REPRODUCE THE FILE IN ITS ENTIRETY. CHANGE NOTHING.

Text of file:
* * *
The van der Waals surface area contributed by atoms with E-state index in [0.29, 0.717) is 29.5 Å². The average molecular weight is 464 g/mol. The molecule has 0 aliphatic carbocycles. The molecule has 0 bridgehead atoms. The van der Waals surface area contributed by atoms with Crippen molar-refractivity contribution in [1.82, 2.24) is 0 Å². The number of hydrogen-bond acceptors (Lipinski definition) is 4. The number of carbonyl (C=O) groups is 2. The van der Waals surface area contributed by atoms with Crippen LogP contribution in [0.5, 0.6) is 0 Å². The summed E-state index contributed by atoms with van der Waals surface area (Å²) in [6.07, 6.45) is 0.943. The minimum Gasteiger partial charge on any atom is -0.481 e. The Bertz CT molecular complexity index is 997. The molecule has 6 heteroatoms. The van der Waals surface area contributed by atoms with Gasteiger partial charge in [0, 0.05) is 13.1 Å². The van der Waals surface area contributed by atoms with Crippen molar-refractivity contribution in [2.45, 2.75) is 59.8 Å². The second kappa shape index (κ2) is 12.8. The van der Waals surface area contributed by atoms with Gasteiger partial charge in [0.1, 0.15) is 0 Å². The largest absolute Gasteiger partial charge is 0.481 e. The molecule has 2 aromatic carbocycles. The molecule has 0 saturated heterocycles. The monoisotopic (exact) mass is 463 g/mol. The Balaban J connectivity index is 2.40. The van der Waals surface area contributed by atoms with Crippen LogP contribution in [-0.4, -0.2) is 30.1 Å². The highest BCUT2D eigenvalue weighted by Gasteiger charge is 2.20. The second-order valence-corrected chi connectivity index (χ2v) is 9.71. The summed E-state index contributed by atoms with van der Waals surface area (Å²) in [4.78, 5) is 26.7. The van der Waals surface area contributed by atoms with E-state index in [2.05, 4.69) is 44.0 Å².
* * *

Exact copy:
The van der Waals surface area contributed by atoms with E-state index in [0.29, 0.717) is 29.5 Å². The average molecular weight is 464 g/mol. The molecule has 0 aliphatic carbocycles. The molecule has 0 bridgehead atoms. The van der Waals surface area contributed by atoms with Crippen molar-refractivity contribution in [1.82, 2.24) is 0 Å². The number of hydrogen-bond acceptors (Lipinski definition) is 4. The number of carbonyl (C=O) groups is 2. The van der Waals surface area contributed by atoms with Crippen LogP contribution in [0.5, 0.6) is 0 Å². The summed E-state index contributed by atoms with van der Waals surface area (Å²) in [6.07, 6.45) is 0.943. The minimum Gasteiger partial charge on any atom is -0.481 e. The Bertz CT molecular complexity index is 997. The molecule has 6 heteroatoms. The van der Waals surface area contributed by atoms with Gasteiger partial charge in [0, 0.05) is 13.1 Å². The van der Waals surface area contributed by atoms with Crippen molar-refractivity contribution in [2.45, 2.75) is 59.8 Å². The second kappa shape index (κ2) is 12.8. The van der Waals surface area contributed by atoms with Gasteiger partial charge in [0.1, 0.15) is 0 Å². The largest absolute Gasteiger partial charge is 0.481 e. The molecule has 2 aromatic carbocycles. The molecule has 0 saturated heterocycles. The monoisotopic (exact) mass is 463 g/mol. The Balaban J connectivity index is 2.40. The van der Waals surface area contributed by atoms with Crippen LogP contribution in [-0.4, -0.2) is 30.1 Å². The highest BCUT2D eigenvalue weighted by Gasteiger charge is 2.20. The second-order valence-corrected chi connectivity index (χ2v) is 9.71. The summed E-state index contributed by atoms with van der Waals surface area (Å²) in [4.78, 5) is 26.7. The van der Waals surface area contributed by atoms with E-state index in [2.05, 4.69) is 44.0 Å².